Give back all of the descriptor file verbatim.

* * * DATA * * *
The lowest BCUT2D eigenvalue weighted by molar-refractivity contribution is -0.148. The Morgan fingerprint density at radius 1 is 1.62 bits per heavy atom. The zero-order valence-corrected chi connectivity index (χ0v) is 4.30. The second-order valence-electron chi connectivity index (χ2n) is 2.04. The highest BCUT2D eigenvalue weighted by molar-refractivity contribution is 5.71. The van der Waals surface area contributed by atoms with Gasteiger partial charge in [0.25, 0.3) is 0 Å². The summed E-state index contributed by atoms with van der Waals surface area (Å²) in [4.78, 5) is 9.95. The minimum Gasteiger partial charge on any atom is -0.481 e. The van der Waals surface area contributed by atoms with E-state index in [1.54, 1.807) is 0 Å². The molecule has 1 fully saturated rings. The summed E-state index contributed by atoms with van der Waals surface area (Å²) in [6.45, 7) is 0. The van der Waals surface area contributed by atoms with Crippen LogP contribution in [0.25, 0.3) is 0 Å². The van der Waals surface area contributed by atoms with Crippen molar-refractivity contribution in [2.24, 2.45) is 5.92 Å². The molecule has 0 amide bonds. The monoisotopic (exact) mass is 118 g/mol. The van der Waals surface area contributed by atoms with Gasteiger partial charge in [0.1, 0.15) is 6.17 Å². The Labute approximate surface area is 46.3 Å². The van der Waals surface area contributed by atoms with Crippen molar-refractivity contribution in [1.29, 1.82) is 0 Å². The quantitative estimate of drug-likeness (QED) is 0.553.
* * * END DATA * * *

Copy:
The lowest BCUT2D eigenvalue weighted by molar-refractivity contribution is -0.148. The Morgan fingerprint density at radius 1 is 1.62 bits per heavy atom. The zero-order valence-corrected chi connectivity index (χ0v) is 4.30. The second-order valence-electron chi connectivity index (χ2n) is 2.04. The highest BCUT2D eigenvalue weighted by molar-refractivity contribution is 5.71. The van der Waals surface area contributed by atoms with Gasteiger partial charge in [0.25, 0.3) is 0 Å². The summed E-state index contributed by atoms with van der Waals surface area (Å²) in [4.78, 5) is 9.95. The minimum Gasteiger partial charge on any atom is -0.481 e. The van der Waals surface area contributed by atoms with E-state index in [1.54, 1.807) is 0 Å². The molecule has 1 fully saturated rings. The summed E-state index contributed by atoms with van der Waals surface area (Å²) in [6.45, 7) is 0. The van der Waals surface area contributed by atoms with Crippen LogP contribution in [0.25, 0.3) is 0 Å². The van der Waals surface area contributed by atoms with Crippen molar-refractivity contribution in [2.24, 2.45) is 5.92 Å². The molecule has 0 amide bonds. The monoisotopic (exact) mass is 118 g/mol. The van der Waals surface area contributed by atoms with Gasteiger partial charge in [0.1, 0.15) is 6.17 Å². The Labute approximate surface area is 46.3 Å². The van der Waals surface area contributed by atoms with Crippen molar-refractivity contribution in [1.29, 1.82) is 0 Å². The quantitative estimate of drug-likeness (QED) is 0.553.